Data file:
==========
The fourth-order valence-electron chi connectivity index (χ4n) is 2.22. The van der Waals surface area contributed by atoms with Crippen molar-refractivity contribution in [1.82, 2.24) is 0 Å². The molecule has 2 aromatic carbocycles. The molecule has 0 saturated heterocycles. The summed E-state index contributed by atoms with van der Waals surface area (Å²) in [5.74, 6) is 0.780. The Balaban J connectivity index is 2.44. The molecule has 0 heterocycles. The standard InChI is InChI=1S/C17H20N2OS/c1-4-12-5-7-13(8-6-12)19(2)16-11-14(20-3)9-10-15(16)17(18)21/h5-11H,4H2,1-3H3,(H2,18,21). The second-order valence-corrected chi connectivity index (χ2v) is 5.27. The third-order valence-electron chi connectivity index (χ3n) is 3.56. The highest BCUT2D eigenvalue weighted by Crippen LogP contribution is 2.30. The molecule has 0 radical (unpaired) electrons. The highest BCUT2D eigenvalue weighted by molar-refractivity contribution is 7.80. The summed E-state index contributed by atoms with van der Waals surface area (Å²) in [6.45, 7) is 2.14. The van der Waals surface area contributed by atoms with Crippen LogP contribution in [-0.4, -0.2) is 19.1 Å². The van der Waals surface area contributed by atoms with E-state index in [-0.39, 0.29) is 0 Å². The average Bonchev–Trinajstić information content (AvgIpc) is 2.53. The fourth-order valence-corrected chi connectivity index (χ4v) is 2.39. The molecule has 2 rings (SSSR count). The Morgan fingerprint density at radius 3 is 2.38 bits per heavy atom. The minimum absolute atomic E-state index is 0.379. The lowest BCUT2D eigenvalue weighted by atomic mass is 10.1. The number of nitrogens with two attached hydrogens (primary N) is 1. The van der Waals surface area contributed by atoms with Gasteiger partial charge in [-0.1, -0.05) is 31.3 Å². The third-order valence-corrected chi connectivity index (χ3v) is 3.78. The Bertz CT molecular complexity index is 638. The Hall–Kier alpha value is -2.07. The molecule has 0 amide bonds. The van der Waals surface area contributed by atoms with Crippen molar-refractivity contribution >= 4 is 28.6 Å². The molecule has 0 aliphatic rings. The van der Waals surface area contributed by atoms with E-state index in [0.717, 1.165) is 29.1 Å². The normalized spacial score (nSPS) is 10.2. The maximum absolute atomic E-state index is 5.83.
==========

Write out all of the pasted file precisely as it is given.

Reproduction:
The fourth-order valence-electron chi connectivity index (χ4n) is 2.22. The van der Waals surface area contributed by atoms with Crippen molar-refractivity contribution in [1.82, 2.24) is 0 Å². The molecule has 2 aromatic carbocycles. The molecule has 0 saturated heterocycles. The summed E-state index contributed by atoms with van der Waals surface area (Å²) in [5.74, 6) is 0.780. The Balaban J connectivity index is 2.44. The molecule has 0 heterocycles. The standard InChI is InChI=1S/C17H20N2OS/c1-4-12-5-7-13(8-6-12)19(2)16-11-14(20-3)9-10-15(16)17(18)21/h5-11H,4H2,1-3H3,(H2,18,21). The second-order valence-corrected chi connectivity index (χ2v) is 5.27. The third-order valence-electron chi connectivity index (χ3n) is 3.56. The highest BCUT2D eigenvalue weighted by Crippen LogP contribution is 2.30. The molecule has 0 radical (unpaired) electrons. The highest BCUT2D eigenvalue weighted by molar-refractivity contribution is 7.80. The summed E-state index contributed by atoms with van der Waals surface area (Å²) in [6.45, 7) is 2.14. The van der Waals surface area contributed by atoms with Crippen LogP contribution in [-0.4, -0.2) is 19.1 Å². The van der Waals surface area contributed by atoms with E-state index in [-0.39, 0.29) is 0 Å². The average Bonchev–Trinajstić information content (AvgIpc) is 2.53. The fourth-order valence-corrected chi connectivity index (χ4v) is 2.39. The molecule has 2 rings (SSSR count). The Morgan fingerprint density at radius 3 is 2.38 bits per heavy atom. The minimum absolute atomic E-state index is 0.379. The lowest BCUT2D eigenvalue weighted by atomic mass is 10.1. The number of nitrogens with two attached hydrogens (primary N) is 1. The van der Waals surface area contributed by atoms with Gasteiger partial charge in [-0.1, -0.05) is 31.3 Å². The third-order valence-corrected chi connectivity index (χ3v) is 3.78. The Bertz CT molecular complexity index is 638. The Hall–Kier alpha value is -2.07. The molecule has 0 amide bonds. The van der Waals surface area contributed by atoms with Crippen molar-refractivity contribution >= 4 is 28.6 Å². The molecule has 0 aliphatic rings. The van der Waals surface area contributed by atoms with E-state index in [0.717, 1.165) is 29.1 Å². The normalized spacial score (nSPS) is 10.2. The maximum absolute atomic E-state index is 5.83.